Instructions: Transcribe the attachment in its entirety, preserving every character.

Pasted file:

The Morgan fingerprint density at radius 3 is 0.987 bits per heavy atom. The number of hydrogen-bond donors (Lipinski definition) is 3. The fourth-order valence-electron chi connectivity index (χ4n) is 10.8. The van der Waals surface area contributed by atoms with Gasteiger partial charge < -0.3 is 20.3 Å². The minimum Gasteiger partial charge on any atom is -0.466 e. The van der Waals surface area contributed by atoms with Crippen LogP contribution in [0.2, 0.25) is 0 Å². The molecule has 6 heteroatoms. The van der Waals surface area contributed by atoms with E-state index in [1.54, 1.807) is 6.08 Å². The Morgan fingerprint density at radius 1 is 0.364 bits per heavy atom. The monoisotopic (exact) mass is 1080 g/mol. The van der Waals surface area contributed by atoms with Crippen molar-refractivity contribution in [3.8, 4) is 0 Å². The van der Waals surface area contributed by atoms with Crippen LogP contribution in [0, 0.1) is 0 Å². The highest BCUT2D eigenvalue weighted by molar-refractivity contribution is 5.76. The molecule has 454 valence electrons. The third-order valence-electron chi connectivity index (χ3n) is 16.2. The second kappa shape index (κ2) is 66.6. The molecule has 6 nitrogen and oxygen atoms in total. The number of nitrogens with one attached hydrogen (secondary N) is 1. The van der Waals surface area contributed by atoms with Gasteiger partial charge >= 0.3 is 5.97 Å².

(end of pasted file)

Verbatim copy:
The Morgan fingerprint density at radius 3 is 0.987 bits per heavy atom. The number of hydrogen-bond donors (Lipinski definition) is 3. The fourth-order valence-electron chi connectivity index (χ4n) is 10.8. The van der Waals surface area contributed by atoms with Gasteiger partial charge < -0.3 is 20.3 Å². The minimum Gasteiger partial charge on any atom is -0.466 e. The van der Waals surface area contributed by atoms with Crippen LogP contribution in [0.2, 0.25) is 0 Å². The molecule has 6 heteroatoms. The van der Waals surface area contributed by atoms with E-state index in [1.54, 1.807) is 6.08 Å². The Morgan fingerprint density at radius 1 is 0.364 bits per heavy atom. The monoisotopic (exact) mass is 1080 g/mol. The van der Waals surface area contributed by atoms with Crippen molar-refractivity contribution in [3.8, 4) is 0 Å². The van der Waals surface area contributed by atoms with Crippen LogP contribution in [0, 0.1) is 0 Å². The highest BCUT2D eigenvalue weighted by molar-refractivity contribution is 5.76. The molecule has 454 valence electrons. The third-order valence-electron chi connectivity index (χ3n) is 16.2. The second kappa shape index (κ2) is 66.6. The molecule has 6 nitrogen and oxygen atoms in total. The number of nitrogens with one attached hydrogen (secondary N) is 1. The van der Waals surface area contributed by atoms with Gasteiger partial charge >= 0.3 is 5.97 Å².